Practical Plan for a 10 Acre, 1,000 Hens Poultry Farm

Practical Poultry Farm Ground Plan

Practical 10 Acre, 1,000 Hens Poultry Farm Ground Plan

In the proportions here indicated this plan calls for about 10 acres, but it can readily be expanded or reduced to meet individual requirements, without any material change in arrangement of departments.

This sketch is drawn to scale, except the range, which is reduced at broken lines to keep within page limits. Chick nursery and home garden are to be alternated to keep the soil free from disease germs.

Yards and pens are planned for 100-hen flocks but if Leghorns are kept the flocks probably will be much larger and most of the division fences omitted.

Orchard for Breeding Chickens

The orchard on the right side affords ideal quarters for breeding fowls and brooder chicks confined to temporary yards when necessary. When the chicks are able to look out for themselves they are to be transferred to the larger range in the rear.

While this layout is designed to meet the requirements of a “1,000-hen farm,” it can, without material change, be expanded to meet the demands of a much larger plant, or reduced to the modest proportions of a poultry department to be operated as a side line on a farm or elsewhere.

As here illustrated, it has a frontage of about 500 feet and should have a depth of about 850 feet, the rear portion being reduced for lack of space. These dimensions give approximately 10 acres and provide for a laying flock of 900 hens, also for the necessary breeding stock, which should always be housed separately from the laying flock and given much more range than it usually is practicable to provide for the latter.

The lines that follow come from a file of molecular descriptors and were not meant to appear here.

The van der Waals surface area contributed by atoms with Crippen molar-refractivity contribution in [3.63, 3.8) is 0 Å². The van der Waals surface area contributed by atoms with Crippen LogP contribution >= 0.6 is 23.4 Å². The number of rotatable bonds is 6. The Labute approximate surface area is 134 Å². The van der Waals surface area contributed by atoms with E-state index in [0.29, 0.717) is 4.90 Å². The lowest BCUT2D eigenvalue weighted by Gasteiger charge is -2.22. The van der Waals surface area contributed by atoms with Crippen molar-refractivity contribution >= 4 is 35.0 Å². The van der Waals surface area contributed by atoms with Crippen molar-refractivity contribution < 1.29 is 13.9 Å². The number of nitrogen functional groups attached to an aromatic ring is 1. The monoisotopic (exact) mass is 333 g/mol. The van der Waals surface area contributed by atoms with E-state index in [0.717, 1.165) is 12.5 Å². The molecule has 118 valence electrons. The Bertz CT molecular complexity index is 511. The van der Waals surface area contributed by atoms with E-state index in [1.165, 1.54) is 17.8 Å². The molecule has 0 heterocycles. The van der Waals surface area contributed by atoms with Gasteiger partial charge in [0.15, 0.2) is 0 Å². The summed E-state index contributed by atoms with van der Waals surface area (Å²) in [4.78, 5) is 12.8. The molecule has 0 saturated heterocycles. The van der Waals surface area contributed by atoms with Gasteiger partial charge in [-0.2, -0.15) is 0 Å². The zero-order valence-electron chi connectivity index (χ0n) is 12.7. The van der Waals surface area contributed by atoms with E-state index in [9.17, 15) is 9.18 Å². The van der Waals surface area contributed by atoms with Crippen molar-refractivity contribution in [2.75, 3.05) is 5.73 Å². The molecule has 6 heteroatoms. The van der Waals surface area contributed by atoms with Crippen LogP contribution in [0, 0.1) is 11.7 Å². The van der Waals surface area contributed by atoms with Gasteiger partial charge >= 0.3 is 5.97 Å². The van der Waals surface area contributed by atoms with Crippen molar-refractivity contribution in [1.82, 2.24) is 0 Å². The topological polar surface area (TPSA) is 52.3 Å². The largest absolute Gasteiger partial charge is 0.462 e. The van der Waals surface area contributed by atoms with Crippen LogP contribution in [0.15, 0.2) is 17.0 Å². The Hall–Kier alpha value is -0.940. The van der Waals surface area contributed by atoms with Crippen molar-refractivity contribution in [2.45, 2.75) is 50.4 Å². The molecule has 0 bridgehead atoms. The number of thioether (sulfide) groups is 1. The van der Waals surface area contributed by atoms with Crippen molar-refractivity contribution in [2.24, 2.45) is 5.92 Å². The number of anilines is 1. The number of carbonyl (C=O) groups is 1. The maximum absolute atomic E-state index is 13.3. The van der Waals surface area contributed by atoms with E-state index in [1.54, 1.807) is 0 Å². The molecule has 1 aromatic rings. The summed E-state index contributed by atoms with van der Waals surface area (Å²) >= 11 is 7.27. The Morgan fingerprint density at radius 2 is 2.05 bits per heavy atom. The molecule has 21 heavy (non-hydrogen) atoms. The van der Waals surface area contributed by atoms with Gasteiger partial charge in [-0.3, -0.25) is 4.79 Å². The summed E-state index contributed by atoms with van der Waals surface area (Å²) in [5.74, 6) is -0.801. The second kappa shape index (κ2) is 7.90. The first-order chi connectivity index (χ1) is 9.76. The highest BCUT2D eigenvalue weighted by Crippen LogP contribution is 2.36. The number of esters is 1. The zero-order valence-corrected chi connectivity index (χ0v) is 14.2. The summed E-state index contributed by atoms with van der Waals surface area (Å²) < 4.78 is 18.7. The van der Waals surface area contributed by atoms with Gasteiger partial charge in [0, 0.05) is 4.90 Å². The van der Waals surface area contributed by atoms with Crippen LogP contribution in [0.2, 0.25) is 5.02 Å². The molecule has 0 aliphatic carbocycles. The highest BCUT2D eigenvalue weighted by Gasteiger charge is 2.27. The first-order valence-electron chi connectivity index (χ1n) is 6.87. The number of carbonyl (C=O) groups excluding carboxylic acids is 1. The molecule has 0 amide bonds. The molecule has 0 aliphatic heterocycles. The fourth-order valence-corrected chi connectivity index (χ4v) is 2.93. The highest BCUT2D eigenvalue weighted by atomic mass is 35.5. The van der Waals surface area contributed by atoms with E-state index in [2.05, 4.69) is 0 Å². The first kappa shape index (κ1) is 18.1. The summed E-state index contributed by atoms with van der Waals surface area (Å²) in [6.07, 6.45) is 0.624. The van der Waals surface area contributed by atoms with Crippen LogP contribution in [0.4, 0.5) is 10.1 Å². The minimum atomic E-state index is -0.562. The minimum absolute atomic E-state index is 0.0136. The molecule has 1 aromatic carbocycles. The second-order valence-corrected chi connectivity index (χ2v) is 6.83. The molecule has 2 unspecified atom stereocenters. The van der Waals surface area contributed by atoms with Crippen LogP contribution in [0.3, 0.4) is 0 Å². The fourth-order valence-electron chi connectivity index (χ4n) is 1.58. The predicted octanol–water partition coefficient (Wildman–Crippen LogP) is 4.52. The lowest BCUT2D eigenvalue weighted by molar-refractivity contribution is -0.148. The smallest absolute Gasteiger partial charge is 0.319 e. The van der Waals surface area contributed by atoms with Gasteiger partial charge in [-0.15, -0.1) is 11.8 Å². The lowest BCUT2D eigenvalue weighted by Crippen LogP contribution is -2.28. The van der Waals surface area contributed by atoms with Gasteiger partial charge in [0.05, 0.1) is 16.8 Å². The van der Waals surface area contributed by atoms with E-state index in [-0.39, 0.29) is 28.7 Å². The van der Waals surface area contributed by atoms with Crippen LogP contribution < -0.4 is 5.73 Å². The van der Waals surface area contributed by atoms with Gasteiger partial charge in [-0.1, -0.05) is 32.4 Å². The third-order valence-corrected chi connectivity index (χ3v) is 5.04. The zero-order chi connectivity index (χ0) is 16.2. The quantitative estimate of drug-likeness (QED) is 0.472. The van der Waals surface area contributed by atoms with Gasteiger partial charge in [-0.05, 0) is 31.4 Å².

Nursery for Brooder Chicks

Nursery space is provided for the brooder chicks, range for growing stock, and abundant ground for supplying the house table with fruits and vegetables. The west side of the plot, from the driveway back at least as far as the north end of the yards, should have a row of quick-growing evergreen trees to act as a windbreak.

House and Yards

This plan of locating buildings, yards, etc., offers many important advantages, such as easy access to the different buildings, limited fencing, few gates to open, and a comparatively limited amount of travelling in the daily care of the birds.

In this layout, as in every practical plant, the poultryman’s residence is taken as the center, the different departments of the work being located and planned with reference to distance from the residence and convenience of access there from.

A tolerably liberal allowance for lawn has been made, because a well-kept lawn adds much to the attractiveness of the home and to enjoyment of it. Moreover, the lawn need not be waste land, but can be utilized for the young chicks throughout the brooding season.

Neat outdoor brooders, hen coops, or even colony houses around the edge of the lawn, detract little from its beauty, and a smooth, evenly mowed grass plot provides ideal range for chicks during the first few weeks of their lives.